Norwescon 40 is Over and Husks Book 2 is Starting
So, books first, as per the usual. I’m starting up Husks Book 2 tomorrow. Or the day after. Look, I can’t be expected to keep track of this sort of shit. Toni, the cover artist, is busy with comic stuff until June, so that’s when the book will be coming out. The current plan is to do Husks Book 2 now, then start planning for my next book after that. We’ll see how it works out. Every time I start writing one of these blog posts, I lose interest after about three minutes. That probably says something pretty important about my enthusiasm for talking to myself in text form, but let’s leave that behind. That’s the book stuff talked about. You’re all updated. Congratulations.
Norwescon 40 talkin’ time. I guess it’s almost more of an overview of my considerations on cons in general as a marketing effort. I’ve done three cons in the past month and I’ve got very, very little to show for any of it. Total sales of around 200 books, but hotels mean I’m still in the hole on the overall. I very much enjoy meeting the people at conventions. It’s great and it’s a fantastic way to talk to people in person, though I like to think I’m pretty available online. I’m going to add a Discord server as well. I’m rambling.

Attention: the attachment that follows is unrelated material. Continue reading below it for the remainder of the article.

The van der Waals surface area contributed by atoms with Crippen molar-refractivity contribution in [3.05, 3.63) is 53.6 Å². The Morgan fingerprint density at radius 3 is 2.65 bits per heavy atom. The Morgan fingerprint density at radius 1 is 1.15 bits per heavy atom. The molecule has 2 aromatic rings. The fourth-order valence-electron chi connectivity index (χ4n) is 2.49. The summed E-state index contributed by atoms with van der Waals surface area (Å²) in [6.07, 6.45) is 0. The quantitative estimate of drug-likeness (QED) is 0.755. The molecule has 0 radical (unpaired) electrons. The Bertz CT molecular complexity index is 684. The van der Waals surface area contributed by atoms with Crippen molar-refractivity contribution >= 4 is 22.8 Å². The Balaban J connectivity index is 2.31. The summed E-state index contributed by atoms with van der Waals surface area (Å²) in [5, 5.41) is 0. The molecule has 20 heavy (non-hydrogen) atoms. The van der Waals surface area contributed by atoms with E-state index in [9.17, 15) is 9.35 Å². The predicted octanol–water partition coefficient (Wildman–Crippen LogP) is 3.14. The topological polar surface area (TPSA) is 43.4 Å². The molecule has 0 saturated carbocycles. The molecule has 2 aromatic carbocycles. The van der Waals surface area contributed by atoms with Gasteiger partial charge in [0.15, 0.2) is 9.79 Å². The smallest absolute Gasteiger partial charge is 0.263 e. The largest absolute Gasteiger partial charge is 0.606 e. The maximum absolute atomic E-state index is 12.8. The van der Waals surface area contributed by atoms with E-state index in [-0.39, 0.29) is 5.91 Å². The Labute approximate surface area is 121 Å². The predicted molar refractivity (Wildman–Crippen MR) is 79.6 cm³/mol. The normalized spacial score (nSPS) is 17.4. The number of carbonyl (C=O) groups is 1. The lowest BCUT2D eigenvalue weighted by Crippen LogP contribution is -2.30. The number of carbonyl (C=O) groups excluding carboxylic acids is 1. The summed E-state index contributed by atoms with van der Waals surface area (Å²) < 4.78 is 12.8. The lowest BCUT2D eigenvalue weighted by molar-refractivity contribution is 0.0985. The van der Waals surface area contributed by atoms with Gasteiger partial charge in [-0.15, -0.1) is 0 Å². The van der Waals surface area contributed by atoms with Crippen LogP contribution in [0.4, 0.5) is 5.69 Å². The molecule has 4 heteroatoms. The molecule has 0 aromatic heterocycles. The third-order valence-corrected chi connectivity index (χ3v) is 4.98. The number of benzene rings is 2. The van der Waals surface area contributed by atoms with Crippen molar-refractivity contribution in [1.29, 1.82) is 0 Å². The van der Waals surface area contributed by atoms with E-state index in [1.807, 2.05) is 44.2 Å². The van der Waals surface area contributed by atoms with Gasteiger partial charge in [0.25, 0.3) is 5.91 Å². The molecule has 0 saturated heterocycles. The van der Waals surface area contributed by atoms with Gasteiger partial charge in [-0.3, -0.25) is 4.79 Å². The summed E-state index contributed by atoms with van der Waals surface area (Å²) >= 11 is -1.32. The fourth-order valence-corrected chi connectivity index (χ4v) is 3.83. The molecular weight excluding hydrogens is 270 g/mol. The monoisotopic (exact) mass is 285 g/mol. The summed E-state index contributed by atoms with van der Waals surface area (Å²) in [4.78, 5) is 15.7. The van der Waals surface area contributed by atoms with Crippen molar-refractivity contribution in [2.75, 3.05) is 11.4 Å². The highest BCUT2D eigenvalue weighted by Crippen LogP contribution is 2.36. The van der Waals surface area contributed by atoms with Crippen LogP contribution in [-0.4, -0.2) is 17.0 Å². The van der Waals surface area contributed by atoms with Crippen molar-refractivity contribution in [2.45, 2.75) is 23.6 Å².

Anyway, Norwescon was slow. It was slow and gave me the impression that sci-fi/fantasy cons are, for a lot of the people there, more about the community immediately surrounding sci-fi/fantasy cons than the genre of creative output. I’ve never really liked communities. They just aren’t really for me, so that aspect doesn’t really appeal so much. Foot traffic the first two days was pretty junk. Compared to attendance, maybe I did okay. Hard to say. But it was the usual few hours of downtime between anyone doing anything but glancing. I managed to get a sign directing people to Writer’s Row put up on the second day. Foot traffic picked up, but sales were the same as the anemic Friday that had basically no foot traffic. It is what it is, but I have to imagine there’s a convention out there where three or more hours of down time between people stopping at all isn’t the norm. But hey, I’ll likely never find out.
Lest this come off as negative, again, the people I talked to were all great. Sold some books to fantastic people, talked to some nice people, but the carry over from that is that I spent about $500 on a hotel room to get ~$450 in sales. So I hope, genuinely, that the people who bought the books like them and remember to review them. Either way, conventions are going to have to become a back-seat concern. The loss is way too heavy to justify them. Not to mention they interrupt my writing pretty hardcore in a few different ways. I still have a few commitments this year, they’re on the events page, but I’m likely only going to do local stuff around Portland next year.
That’s all, I think. Back to work. I’ve got like… three or four more books to try to get out this year. More if I can manage it.